With a Friday deadline to notify the Secretary of State’s Office on how they will conduct the Nov. 3 general election, only a handful of Montana counties are holding out for a traditional poll election.
A few have yet to decide.
Even though Jefferson County’s clerk has already mailed the Secretary of State’s office that she prefers a mail ballot, County Commission Chairman Leonard Wortman said Monday the commissioners have yet to sign off on that plan.
“We have a resolution on our agenda for tomorrow (Tuesday) to basically change that so we would have a regular poll election,” he said. “We had a whole lot of calls from people requesting that we have a poll election. … There’s a lot of people, myself included, who much prefer to vote in person.”
Counties that open their polls on election day must observe social distancing and other precautions.
"It seems to me that we can take the necessary steps to protect people," said Wortman. "If people can stand in line at Walmart and stuff," they can stay safe while voting, he said.
Following a request from county clerks across Montana, Gov. Steve Bullock last month gave counties the option of holding an all-mail ballot election. Most Montana voters — 73% in the 2018 midterms —already use absentee ballots that are mailed to them, and can either be returned by mail or dropped off in person, options also available with mail ballots.
All 56 counties used mail ballots in the June 2 primary election, held one day after the state entered Phase 2 of reduced restrictions due to the coronavirus pandemic. That election saw a 41% turnout rate, the highest in a midterm primary since the 47% who voted in 1994 during Democratic President Bill Clinton’s first term.
The Secretary of State’s Office limits press requests to emails, but did not respond to repeated emails as to which counties are holding a poll election. However, Audrey McCue, elections supervisor for Lewis and Clark County, sent an informal survey to all 56 counties. As of last week, 52 had responded, with only 10 opting for poll elections.
Lincoln County didn’t respond to McCue's questionnaire, but decided last week to hold a poll election, said Chris Nelson, election administrator.
The county felt it could guarantee the minimum of three polling places it felt necessary to hold a successful poll election, and as of Monday, Nelson said it looked as though Lincoln County might be able to open all seven of its usual polling places.
As have other counties, Lincoln County cited the issue of finding a sufficient number of election judges, most of whom tend to be older and thus in a high-risk category for COVID-19. The county needs 70 judges to open all its polling places, Nelson said, and as of Monday was on track to reach that number.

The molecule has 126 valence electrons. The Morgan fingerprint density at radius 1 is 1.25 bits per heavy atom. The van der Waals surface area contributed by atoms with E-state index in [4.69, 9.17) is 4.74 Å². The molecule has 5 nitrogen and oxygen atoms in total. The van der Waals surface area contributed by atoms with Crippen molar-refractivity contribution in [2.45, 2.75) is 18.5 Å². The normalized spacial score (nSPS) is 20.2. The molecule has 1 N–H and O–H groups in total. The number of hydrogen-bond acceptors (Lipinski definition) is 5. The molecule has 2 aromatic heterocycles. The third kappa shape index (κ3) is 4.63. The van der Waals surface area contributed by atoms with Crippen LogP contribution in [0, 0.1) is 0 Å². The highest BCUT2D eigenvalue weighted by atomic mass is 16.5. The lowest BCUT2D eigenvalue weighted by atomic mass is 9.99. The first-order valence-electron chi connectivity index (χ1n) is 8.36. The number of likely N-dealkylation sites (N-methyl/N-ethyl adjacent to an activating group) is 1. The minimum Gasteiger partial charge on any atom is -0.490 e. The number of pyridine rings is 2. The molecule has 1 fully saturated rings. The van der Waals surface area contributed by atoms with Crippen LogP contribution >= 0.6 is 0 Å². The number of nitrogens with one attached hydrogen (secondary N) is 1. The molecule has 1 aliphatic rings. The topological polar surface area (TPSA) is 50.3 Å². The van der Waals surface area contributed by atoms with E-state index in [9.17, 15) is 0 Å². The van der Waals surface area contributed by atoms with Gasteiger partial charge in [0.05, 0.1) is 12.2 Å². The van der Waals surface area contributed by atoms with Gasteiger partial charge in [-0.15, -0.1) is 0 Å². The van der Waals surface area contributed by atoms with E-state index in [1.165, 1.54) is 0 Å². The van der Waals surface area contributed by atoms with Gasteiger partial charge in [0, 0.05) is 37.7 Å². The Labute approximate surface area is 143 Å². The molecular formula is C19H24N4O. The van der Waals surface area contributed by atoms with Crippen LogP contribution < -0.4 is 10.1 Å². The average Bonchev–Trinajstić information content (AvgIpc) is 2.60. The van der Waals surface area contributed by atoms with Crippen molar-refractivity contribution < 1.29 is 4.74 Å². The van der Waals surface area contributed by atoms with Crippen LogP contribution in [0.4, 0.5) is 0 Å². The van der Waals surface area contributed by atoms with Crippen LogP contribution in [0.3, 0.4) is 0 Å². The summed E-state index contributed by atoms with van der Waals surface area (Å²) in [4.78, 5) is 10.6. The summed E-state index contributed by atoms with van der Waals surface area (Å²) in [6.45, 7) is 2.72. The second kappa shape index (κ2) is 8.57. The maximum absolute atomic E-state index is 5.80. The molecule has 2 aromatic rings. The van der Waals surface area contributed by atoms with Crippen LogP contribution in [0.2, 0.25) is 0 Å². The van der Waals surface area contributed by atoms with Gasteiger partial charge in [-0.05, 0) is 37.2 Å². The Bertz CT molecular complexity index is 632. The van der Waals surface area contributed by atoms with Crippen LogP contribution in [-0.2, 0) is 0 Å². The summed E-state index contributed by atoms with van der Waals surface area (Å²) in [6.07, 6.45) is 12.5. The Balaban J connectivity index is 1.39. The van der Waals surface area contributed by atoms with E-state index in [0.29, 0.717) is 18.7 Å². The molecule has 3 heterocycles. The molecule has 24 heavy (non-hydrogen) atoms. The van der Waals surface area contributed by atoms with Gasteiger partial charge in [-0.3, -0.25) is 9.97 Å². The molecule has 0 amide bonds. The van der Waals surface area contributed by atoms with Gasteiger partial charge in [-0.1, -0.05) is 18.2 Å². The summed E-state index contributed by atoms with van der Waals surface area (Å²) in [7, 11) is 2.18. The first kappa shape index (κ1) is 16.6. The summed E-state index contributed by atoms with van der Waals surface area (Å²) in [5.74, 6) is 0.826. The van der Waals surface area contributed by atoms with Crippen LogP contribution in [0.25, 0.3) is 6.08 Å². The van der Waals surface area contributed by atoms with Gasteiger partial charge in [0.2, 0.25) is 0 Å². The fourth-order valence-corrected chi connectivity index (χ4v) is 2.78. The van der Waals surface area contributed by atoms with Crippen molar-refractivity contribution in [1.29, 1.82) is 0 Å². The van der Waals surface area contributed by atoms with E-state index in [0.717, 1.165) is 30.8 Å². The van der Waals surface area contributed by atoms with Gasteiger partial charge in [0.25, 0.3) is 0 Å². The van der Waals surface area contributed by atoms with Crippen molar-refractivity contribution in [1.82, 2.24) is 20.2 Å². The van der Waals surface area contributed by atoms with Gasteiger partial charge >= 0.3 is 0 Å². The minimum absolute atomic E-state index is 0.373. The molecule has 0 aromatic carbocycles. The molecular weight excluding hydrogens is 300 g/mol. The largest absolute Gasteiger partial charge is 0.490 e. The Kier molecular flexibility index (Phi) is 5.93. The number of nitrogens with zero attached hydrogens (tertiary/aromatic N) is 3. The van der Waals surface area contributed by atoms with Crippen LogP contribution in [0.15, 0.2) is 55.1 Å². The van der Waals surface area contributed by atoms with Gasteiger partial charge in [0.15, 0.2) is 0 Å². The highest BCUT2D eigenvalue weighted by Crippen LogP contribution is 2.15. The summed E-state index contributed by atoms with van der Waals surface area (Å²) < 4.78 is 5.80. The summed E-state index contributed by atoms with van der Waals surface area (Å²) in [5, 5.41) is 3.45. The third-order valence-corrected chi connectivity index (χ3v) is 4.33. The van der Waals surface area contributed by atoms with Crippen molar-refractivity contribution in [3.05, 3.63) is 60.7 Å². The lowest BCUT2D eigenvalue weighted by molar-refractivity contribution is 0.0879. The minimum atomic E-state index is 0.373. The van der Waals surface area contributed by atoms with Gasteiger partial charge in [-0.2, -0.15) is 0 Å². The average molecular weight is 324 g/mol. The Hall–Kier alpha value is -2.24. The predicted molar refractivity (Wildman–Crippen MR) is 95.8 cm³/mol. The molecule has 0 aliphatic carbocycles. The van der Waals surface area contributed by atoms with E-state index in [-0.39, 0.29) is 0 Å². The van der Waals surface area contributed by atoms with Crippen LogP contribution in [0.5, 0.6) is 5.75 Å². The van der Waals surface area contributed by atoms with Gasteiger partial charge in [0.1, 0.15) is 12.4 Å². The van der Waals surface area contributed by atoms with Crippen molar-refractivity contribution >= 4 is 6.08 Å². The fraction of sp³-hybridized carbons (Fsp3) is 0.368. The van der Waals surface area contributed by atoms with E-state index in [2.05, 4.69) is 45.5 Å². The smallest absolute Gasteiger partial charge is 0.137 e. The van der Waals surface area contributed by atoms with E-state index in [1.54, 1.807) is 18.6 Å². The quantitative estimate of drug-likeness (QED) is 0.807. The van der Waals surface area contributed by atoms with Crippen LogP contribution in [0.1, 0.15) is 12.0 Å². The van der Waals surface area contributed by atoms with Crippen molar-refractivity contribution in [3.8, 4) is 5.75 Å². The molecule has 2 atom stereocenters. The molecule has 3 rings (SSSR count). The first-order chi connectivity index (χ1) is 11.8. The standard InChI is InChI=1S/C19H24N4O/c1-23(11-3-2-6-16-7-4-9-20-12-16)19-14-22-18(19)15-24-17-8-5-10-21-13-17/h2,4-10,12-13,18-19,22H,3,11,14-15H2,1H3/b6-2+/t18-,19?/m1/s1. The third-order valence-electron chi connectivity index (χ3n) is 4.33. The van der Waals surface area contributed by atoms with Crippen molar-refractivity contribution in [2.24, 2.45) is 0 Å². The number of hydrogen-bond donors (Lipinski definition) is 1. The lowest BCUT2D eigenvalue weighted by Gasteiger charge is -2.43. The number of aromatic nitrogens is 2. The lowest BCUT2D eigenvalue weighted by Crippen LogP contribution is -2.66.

Richland County was likewise able to muster enough election judges for its seven polling places, enabling it to hold the poll election that most people preferred, said Clerk and Recorder Stephanie Verhasselt. She cited a relatively low number of COVID-19 cases — 58, according to the state Department of Public Health and Human Services’ count — and only three or four them active, something that made county officials comfortable with a poll election.
Hill County's commissioners, who first adopted a resolution to allow mail-in ballots, then changed their minds and finally settled on a mail-in election, said Clerk and Recorder Sue Armstrong.
In Ravalli County, as in Lincoln County, commissioners heard from residents who preferred a poll election. While commission Chair Chris Hoffman said last month that he was “adamantly opposed to mail-in ballot elections,” he also expressed full trust in Clerk and Recorder Regina Plettenberg, who preferred a mail ballot.
Plettenberg said Monday she’d already submitted Ravalli County’s mail ballot plan to the Secretary of State’s office and that it’s been approved.
Even though voters will receive their ballots by mail, she expects many to return them in person, which could make for a long night of counting ballots on Nov. 3.
Ravalli County saw record turnout in the June primary “and we expect this one to be the same way. I think it’s going to be record-breaking around the state," Plettenberg said.
Given that it’s a presidential election, and with statewide ballot initiatives in addition, “people have a lot to sit home and study and think about. … I think we’re going to see a lot of drop-off at the end of the (Election) Day.”
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